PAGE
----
And for the fees themselves, Denver will be rare among the major cities that have implemented a garbage-pricing plan — bin fees would be reduced on a sliding income scale, city officials say. Denver residents making only 30% of the area median income, for example, would pay nothing for their bins; for a household of four, that income level is $31,450. Households with higher income would qualify for fee reductions of 50% or 75%, before paying full price at a four-person household with income of $68,880. 

One of Denver’s arguments for a recycling and garbage overhaul is the disproportionate toll of past pollution and waste on the city’s lower-income neighborhoods; the darker the blue, the more challenges for that neighborhood. (Office of Climate Action, Sustainability and Resiliency)

Denver officials are also pointing to fee comparisons with other cities, saying Denver’s proposal is by far the lowest in price by volume. The largest garbage cart in other cities ranges from $34 to $54 a month. 

The city has been talking about a volume garbage fee since 2010, said Grace Rink, director of the Office of Climate Action, Sustainability and Resiliency. She told the City Council it’s time for Denver to stop climate-damaging methane emissions from landfills, and build better markets to reuse valuable resources. 

“This is it. The time has run out for us to do the really hard work that the climate is demanding of us,” she said.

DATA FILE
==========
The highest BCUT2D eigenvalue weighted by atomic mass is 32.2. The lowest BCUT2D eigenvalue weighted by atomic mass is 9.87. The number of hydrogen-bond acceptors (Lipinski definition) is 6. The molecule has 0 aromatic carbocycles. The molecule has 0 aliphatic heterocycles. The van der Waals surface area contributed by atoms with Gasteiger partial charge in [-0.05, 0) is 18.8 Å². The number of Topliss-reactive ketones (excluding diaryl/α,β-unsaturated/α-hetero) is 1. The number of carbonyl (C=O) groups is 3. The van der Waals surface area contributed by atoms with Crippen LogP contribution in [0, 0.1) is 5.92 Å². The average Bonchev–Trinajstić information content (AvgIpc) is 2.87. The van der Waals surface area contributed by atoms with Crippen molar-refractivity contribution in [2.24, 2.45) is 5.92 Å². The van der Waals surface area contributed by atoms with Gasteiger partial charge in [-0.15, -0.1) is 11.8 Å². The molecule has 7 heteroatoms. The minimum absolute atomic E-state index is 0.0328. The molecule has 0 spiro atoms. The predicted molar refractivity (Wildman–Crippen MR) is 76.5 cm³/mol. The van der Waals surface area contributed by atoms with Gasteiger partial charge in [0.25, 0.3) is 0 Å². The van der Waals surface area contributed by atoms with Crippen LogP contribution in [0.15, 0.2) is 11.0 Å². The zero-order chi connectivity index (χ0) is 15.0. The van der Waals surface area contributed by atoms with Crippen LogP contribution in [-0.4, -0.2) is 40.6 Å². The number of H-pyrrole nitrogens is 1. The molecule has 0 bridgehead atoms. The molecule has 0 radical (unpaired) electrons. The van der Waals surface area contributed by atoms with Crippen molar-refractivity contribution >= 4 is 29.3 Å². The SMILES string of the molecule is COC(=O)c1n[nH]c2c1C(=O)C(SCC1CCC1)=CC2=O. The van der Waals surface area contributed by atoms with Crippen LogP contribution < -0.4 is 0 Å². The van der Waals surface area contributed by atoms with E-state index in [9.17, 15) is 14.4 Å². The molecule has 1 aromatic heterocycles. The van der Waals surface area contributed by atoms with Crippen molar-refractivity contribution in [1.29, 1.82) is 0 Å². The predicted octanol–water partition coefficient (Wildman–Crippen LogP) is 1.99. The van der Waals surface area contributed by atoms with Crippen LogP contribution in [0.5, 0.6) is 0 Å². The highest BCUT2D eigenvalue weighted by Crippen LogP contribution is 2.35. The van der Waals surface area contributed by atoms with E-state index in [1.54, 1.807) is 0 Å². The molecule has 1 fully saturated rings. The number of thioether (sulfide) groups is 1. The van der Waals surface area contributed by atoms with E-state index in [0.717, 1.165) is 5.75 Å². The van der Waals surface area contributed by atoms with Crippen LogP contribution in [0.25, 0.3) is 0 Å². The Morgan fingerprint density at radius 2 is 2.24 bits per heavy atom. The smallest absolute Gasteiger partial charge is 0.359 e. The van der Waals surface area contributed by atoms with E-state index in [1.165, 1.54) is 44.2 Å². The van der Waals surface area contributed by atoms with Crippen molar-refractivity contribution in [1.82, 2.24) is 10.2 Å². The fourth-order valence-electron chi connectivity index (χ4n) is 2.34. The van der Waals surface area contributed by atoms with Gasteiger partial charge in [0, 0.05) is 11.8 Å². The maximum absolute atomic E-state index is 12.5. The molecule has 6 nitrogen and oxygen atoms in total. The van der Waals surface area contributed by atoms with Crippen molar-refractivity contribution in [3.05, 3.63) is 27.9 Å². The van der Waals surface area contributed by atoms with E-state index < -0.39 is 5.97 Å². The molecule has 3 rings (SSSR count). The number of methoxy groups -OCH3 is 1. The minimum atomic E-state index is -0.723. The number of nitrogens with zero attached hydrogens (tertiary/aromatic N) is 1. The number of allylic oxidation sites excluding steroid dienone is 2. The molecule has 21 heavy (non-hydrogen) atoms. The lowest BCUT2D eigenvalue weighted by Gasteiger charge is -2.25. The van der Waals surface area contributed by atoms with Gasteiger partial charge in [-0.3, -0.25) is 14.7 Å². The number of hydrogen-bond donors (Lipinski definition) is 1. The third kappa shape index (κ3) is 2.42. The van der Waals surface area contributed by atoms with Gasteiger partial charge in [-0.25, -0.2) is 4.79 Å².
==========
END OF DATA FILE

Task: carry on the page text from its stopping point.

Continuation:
There will be garbage inspectors. 

Some residents will accidentally put garbage in the recycling bins, or throw things in compost that don’t break down into soil. Others might try to move garbage, which they would now pay for, into the recycling bins. Still more might move their own overflowing garbage into neighbors’ trash. 

“As part of this initiative, we will have inspectors on the ground checking carts for contamination,” a spokeswoman for the transportation department said in an email. “Education will be the first step as we work to build compliance. Contamination fines will follow after multiple warnings. Fine amounts are being discussed and will be finalized when the ordinance request is submitted to Council.”

Council members told the city officials some of their constituents still wonder why they would have to pay for a service they currently get as a form of tax-funded city services, such as policing, libraries or road paving.